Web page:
A great example of a psychological horror story though, manages to toe the line very easily and keeps you guessing as to what’s real or what’s mental delusion. A good contemporary example of this is The Babadook. If you read my review of that movie last year, you’ll remember that I noted that the movie kept you guessing as to whether the film’s protagonists were dealing with an actual monster or a shared psychosis, and I eventually settled on a bit of both because…I’m mostly human, and humans need to categorize things to make sense of the world. And I still say that I don’t know for sure which it is, and that’s one mark of the film’s greatness. You’re never quite sure what’s real and what’s in the heads of the characters, it stays interesting throughout, and it never gets to the point of ridiculous or obvious. All told, it’s great psychological horror.
So how do you psychological horror well? How do you toe that line?
Well, I’m definitely no expert on the subject. I usually deal in traditional horror, the monster is out front and is usually either some twisted form of human or a creature not easily defined by our standards. I dabble in psychological horror, usually making it part of a bigger story. But I can try, and I think–beyond reading/viewing as much psychological horror as possible, both good and bad, and practicing like you want to get to Carnegie Hall, of course–I’d suggest trying to write a story where you’re not sure what’s really happening. Create a scenario where strange things start happening to your character or characters, and you can’t tell what’s real or what’s just in the minds of your characters. Keep it interesting, don’t get too ridiculous or obvious, and just see where the story goes. If you can do that but still be unsure for most of the story of what’s real or not, then it’s likely your reader will be the same and want to know more.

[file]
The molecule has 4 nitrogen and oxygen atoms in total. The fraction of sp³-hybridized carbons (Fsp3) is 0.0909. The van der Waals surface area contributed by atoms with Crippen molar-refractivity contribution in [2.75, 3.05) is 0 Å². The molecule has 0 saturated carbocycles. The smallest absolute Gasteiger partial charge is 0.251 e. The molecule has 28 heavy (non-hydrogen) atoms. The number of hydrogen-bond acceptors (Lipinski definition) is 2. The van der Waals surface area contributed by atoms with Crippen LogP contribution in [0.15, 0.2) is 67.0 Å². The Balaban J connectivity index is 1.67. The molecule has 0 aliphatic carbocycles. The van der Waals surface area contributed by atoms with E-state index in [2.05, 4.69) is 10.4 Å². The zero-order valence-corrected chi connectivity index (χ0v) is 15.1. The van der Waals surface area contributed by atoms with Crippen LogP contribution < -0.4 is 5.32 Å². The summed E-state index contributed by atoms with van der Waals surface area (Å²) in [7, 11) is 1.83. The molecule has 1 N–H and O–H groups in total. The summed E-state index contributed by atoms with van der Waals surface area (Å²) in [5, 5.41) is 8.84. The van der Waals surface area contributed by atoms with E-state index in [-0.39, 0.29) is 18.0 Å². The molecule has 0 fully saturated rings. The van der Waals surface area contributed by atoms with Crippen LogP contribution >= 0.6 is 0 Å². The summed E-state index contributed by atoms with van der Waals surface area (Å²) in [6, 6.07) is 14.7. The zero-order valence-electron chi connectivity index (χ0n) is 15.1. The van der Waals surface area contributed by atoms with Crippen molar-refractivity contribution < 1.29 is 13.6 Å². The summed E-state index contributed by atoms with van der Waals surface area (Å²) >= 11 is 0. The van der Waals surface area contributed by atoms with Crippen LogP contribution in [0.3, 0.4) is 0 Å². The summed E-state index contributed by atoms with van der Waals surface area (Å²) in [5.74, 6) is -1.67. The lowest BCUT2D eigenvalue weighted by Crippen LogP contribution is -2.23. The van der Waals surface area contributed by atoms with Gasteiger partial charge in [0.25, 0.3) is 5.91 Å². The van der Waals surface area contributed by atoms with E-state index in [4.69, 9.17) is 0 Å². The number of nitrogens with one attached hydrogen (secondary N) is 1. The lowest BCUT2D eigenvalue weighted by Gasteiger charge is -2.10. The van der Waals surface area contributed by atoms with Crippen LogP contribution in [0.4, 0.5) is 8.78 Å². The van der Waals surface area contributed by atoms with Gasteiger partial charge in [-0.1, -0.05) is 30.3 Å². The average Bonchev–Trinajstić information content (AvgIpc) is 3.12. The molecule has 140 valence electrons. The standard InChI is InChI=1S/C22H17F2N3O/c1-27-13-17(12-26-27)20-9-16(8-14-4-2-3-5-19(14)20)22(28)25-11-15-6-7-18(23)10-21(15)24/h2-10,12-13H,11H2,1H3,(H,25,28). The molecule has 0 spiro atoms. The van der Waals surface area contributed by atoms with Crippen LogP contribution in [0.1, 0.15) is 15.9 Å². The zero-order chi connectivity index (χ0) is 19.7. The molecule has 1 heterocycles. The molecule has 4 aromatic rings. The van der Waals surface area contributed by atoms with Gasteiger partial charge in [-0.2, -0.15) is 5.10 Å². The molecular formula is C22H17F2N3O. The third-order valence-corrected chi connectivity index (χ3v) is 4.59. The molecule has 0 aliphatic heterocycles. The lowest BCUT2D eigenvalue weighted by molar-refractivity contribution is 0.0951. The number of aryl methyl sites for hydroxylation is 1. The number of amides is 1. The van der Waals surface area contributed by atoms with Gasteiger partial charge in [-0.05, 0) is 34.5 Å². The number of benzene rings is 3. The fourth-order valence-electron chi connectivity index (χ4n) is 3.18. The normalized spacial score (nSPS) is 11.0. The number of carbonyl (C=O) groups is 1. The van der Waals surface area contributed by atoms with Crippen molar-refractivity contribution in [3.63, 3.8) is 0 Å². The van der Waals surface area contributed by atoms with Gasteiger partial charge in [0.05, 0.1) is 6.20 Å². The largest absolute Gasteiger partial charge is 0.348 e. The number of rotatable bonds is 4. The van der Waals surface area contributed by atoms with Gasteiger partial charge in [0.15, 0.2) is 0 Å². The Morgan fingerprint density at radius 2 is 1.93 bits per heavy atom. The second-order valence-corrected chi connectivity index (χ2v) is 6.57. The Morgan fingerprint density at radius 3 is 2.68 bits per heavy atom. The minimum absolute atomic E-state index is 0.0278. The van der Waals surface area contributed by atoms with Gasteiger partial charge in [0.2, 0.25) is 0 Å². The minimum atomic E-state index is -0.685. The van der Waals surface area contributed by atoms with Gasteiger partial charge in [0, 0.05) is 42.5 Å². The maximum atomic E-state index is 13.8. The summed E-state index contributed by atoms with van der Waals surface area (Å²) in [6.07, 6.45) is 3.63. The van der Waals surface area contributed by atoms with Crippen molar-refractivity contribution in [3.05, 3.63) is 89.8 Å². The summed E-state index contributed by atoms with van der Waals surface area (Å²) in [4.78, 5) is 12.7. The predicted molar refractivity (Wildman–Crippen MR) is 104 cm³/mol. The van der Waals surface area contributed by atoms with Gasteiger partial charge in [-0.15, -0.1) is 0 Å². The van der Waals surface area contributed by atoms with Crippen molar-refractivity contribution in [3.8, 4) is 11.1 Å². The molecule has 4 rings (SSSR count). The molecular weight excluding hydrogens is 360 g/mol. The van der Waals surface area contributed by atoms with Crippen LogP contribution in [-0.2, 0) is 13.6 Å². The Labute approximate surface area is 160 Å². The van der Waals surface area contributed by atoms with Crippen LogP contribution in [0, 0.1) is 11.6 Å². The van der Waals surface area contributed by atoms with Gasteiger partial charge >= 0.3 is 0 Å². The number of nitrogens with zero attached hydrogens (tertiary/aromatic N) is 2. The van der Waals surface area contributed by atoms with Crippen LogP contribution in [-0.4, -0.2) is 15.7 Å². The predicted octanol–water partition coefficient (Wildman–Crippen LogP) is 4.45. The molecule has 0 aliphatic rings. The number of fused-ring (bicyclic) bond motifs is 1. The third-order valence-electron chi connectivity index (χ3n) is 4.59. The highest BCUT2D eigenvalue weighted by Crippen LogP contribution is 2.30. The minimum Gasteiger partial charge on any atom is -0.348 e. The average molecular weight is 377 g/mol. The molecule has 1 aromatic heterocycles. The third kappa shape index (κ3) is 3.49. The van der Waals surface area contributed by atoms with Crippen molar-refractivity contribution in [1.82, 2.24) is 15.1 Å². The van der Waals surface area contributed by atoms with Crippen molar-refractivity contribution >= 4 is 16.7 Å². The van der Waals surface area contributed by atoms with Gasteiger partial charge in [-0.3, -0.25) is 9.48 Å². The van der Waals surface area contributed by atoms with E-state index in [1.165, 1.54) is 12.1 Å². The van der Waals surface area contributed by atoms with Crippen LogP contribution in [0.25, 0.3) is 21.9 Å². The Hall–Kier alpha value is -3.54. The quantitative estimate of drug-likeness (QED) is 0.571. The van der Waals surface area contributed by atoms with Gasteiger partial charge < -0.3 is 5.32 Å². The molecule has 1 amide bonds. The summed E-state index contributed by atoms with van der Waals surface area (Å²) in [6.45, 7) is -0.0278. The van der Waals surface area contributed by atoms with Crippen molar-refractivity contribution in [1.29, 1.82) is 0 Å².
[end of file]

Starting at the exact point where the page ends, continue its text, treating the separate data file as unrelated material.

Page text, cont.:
Another marker of psychological horror is that there’s usually a twist somewhere along the way, and if it’s good it’ll change how you view the entire story (a great example is the Korean film A Tale of Two Sisters and its American remake The Uninvited). Characters are also often driven or plagued by powerful internal battles: am I doing the right thing? Is this right or wrong? Are they really out to get me? It doesn’t have to be full-blown persecution belief or fear of some unknown. It can be something as simple as a growing suspicion that something’s off or that our desires are actually evil. Again, A Tale of Two Sisters is a great example of the former.
And finally, psychological horror is often not the main focus of a story, but part of a bigger story. Take a look at The Shining by Stephen King. Obviously that hotel is actually haunted, and the kid and the cook are both psychic. But a good deal of the story deals with Jack Torrance trying to sort out what’s going on for himself. Is he just dealing with a powerful desire to get wasted again? Is he going insane? Is the hotel playing tricks on his mind? There are scenes where you really can’t tell, and that’s part of the terror. Part, but not the whole thing. After all, there’s all the stuff the hotel is doing to them, right?
Unless Jack, Danny, and the cook are all sharing some sort of shared delusion, or folie a trois, in which case…wow. New conspiracy theory right there.
In any case, it’s something to experiment with yourself. And for me to experiment with more often. Just try and see what happens…or does it happen? You’ll never know until you try.
How do you feel about psychological horror? Do you have any good examples in film or literature you’d recomend? What are some tips for effectively writing in the subgenre?